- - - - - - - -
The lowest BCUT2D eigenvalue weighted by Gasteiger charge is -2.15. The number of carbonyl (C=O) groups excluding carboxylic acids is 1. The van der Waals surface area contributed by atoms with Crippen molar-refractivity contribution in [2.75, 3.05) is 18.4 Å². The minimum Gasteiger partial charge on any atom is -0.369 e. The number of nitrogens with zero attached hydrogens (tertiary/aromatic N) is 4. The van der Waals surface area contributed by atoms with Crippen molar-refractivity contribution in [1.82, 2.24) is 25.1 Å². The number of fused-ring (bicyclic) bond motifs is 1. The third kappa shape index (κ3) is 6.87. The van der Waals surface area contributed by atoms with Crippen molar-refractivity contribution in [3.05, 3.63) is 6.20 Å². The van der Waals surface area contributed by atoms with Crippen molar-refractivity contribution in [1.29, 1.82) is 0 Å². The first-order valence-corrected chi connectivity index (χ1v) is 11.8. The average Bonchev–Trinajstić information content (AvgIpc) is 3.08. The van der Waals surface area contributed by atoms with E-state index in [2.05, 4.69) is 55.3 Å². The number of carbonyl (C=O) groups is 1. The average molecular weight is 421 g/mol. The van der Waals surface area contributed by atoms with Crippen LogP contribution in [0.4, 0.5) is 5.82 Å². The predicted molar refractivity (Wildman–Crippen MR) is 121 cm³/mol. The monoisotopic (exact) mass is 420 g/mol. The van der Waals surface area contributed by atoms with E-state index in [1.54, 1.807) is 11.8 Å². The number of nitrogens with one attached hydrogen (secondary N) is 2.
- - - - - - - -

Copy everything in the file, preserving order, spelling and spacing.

The lowest BCUT2D eigenvalue weighted by Gasteiger charge is -2.15. The number of carbonyl (C=O) groups excluding carboxylic acids is 1. The van der Waals surface area contributed by atoms with Crippen molar-refractivity contribution in [2.75, 3.05) is 18.4 Å². The minimum Gasteiger partial charge on any atom is -0.369 e. The number of nitrogens with zero attached hydrogens (tertiary/aromatic N) is 4. The van der Waals surface area contributed by atoms with Crippen molar-refractivity contribution in [1.82, 2.24) is 25.1 Å². The number of fused-ring (bicyclic) bond motifs is 1. The third kappa shape index (κ3) is 6.87. The van der Waals surface area contributed by atoms with Crippen molar-refractivity contribution in [3.05, 3.63) is 6.20 Å². The van der Waals surface area contributed by atoms with Crippen molar-refractivity contribution in [1.29, 1.82) is 0 Å². The first-order valence-corrected chi connectivity index (χ1v) is 11.8. The average Bonchev–Trinajstić information content (AvgIpc) is 3.08. The van der Waals surface area contributed by atoms with E-state index in [2.05, 4.69) is 55.3 Å². The number of carbonyl (C=O) groups is 1. The average molecular weight is 421 g/mol. The van der Waals surface area contributed by atoms with Crippen LogP contribution in [0.4, 0.5) is 5.82 Å². The predicted molar refractivity (Wildman–Crippen MR) is 121 cm³/mol. The monoisotopic (exact) mass is 420 g/mol. The van der Waals surface area contributed by atoms with E-state index in [1.54, 1.807) is 11.8 Å². The number of nitrogens with one attached hydrogen (secondary N) is 2.